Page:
Goff is also one of several penny stock companies and stock-promotion newsletters that were named as defendants in a lawsuit filed in May, alleging violations of California's law against spam e-mail.
, which tracks paid stock promotions, has reported that at least a dozen e-mail campaigns had been undertaken by promoters in May, who were paid $67,500 by an entity called Winning Media and other parties to recommend Goff shares. The information is based on the legal disclaimers on the promotional e-mails. At least one of the promotions stated that Goff stock was poised to "bounce 50-100% from current levels."
The promotion of Goff had been under way since March, according to
, another site that tracks promotions. It posted a screenshot of a mailer sent by stock promotion newsletter Penny Stock Pillager. Its publisher, Capital Financial Media, had received and managed a production budget of $2.2 million for its promotion of Goff, according to the legal disclaimer in the mailer.
Aside from the efforts of stock promoters, Goff appeared to be trying to raise its own profile. It put out at least 26 different press releases from March 15 to May 6, announcing new developments in its claimed gold mining project in Colombia.
At the same time, Goff has disclosed little about its mining projects in its filings with the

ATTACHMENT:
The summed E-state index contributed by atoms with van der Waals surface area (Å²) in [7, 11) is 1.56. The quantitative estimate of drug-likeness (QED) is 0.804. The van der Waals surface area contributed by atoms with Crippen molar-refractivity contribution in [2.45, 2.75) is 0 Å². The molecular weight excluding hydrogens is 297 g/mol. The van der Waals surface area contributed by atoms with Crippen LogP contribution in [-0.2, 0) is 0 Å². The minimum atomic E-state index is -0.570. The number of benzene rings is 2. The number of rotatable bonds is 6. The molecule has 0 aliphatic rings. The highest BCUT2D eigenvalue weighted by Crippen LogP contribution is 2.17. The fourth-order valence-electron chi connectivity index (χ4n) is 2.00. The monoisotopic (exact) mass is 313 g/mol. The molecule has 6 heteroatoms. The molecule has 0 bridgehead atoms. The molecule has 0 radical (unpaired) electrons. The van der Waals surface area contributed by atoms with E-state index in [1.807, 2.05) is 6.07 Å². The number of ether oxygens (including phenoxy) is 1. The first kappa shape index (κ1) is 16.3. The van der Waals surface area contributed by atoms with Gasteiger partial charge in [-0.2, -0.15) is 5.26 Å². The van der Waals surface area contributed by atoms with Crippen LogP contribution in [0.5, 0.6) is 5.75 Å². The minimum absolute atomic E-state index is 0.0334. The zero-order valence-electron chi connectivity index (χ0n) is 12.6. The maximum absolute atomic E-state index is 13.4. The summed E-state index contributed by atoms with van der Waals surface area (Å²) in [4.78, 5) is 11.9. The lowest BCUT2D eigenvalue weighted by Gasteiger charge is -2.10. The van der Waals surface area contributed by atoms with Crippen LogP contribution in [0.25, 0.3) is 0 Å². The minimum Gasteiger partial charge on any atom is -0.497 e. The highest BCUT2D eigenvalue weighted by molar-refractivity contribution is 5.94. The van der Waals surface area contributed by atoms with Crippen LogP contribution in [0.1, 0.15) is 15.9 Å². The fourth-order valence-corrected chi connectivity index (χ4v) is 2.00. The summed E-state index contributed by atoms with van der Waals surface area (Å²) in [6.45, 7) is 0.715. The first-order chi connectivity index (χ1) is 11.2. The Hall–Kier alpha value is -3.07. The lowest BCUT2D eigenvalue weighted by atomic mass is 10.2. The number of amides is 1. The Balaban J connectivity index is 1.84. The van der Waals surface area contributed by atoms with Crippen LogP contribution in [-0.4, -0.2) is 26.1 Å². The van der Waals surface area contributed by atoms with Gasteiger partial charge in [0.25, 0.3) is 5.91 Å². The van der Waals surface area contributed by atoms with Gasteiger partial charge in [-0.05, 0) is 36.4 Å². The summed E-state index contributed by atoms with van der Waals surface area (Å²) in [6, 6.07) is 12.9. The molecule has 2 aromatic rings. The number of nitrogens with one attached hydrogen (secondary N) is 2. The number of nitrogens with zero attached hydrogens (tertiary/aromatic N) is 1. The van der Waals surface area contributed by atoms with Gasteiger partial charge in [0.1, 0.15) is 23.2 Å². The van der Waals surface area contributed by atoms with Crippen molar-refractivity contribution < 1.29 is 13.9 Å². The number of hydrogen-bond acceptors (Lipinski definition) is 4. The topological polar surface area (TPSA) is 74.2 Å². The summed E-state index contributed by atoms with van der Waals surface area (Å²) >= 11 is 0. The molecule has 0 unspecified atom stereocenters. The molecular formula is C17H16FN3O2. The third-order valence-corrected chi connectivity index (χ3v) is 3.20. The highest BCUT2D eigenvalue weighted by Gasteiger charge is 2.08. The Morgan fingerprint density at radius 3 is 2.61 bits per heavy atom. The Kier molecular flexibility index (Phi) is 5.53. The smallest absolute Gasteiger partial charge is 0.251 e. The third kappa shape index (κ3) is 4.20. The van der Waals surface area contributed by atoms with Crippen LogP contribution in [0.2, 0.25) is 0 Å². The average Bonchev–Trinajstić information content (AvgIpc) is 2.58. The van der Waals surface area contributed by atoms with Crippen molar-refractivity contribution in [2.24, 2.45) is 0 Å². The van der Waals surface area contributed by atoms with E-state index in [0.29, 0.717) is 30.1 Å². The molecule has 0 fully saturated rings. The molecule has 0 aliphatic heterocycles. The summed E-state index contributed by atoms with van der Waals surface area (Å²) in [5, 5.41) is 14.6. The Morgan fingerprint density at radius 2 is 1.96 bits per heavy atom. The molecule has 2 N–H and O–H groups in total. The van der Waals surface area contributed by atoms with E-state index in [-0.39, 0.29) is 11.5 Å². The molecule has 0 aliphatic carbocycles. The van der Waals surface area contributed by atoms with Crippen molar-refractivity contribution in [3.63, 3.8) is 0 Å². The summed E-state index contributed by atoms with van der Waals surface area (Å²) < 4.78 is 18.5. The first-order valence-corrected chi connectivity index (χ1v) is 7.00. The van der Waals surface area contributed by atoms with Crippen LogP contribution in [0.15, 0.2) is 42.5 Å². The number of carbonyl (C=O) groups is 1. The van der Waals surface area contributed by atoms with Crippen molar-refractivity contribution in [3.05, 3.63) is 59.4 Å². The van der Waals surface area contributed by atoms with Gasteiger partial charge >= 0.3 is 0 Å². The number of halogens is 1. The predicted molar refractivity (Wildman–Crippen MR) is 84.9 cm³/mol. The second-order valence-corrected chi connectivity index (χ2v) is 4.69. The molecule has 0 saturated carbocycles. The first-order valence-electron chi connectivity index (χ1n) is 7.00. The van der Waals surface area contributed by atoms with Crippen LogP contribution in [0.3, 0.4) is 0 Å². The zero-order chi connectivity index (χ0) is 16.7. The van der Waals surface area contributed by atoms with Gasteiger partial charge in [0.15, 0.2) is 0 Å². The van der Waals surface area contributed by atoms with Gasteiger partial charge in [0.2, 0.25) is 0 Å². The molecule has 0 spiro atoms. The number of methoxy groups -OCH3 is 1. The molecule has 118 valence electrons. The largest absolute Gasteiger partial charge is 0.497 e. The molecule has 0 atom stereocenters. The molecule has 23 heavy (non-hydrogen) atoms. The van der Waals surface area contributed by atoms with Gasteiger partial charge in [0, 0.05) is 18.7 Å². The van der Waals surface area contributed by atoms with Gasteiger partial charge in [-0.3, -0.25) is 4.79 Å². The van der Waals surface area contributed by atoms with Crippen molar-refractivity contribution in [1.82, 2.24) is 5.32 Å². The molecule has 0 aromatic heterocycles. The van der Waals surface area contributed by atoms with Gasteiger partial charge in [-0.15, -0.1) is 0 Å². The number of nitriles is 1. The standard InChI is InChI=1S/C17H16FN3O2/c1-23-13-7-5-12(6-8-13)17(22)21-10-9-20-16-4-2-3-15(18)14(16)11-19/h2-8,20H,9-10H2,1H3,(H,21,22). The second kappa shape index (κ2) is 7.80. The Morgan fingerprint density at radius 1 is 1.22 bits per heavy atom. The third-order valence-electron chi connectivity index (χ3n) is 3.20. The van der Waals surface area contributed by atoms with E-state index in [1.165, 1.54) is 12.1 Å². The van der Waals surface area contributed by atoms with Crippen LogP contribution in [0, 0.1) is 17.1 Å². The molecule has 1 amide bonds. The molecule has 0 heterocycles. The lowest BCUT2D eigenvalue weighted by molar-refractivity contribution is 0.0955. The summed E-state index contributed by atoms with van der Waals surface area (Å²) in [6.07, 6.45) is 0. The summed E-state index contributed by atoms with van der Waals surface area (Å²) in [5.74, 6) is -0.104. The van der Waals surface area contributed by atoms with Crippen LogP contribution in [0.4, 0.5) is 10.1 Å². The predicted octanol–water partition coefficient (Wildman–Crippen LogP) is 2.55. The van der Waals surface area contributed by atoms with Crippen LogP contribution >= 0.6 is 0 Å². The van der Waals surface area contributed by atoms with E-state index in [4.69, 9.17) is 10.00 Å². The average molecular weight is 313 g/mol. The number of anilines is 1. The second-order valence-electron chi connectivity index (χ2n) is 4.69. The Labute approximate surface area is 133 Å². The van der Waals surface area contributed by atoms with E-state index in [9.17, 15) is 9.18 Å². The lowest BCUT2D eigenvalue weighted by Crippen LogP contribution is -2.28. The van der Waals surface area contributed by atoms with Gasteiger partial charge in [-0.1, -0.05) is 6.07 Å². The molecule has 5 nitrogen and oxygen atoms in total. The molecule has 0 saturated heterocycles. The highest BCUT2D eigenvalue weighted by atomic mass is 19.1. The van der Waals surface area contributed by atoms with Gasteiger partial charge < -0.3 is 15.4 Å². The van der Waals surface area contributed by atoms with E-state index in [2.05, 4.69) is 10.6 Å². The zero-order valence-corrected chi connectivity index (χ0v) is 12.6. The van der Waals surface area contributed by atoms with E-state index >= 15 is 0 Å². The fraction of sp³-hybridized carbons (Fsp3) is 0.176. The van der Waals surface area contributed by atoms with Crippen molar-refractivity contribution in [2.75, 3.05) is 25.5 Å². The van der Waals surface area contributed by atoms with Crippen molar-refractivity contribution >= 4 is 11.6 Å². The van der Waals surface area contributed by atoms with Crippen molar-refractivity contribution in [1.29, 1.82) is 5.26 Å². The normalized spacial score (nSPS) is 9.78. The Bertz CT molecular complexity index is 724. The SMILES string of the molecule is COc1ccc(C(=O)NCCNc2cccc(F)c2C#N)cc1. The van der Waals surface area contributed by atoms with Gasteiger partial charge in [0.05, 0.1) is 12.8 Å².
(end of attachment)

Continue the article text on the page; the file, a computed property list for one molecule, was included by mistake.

Securities and Exchange Commission
. As of the end of 2012, Goff was a development-stage company whose only asset was $5,653 in cash, according to its most recent quarterly filing with the SEC.
Efforts to reach Goff management for comment failed. The phone number listed on Goff's SEC filings no longer works and an e-mail sent to the company from its website bounced back as undeliverable.
said in its article acknowledging the paid-for articles that it wasn't aware of them until
The Motley Fool
market commentary website published a story about the Goff promotion on May 15.
Stock promotion is not illegal, in and of itself. Investor relations specialists often promote their clients' stocks to investors and the media. Promotion is said by many small-cap market observers to be a necessary task for microcap companies, as even those with legitimate business prospects often have trouble attracting attention from investors.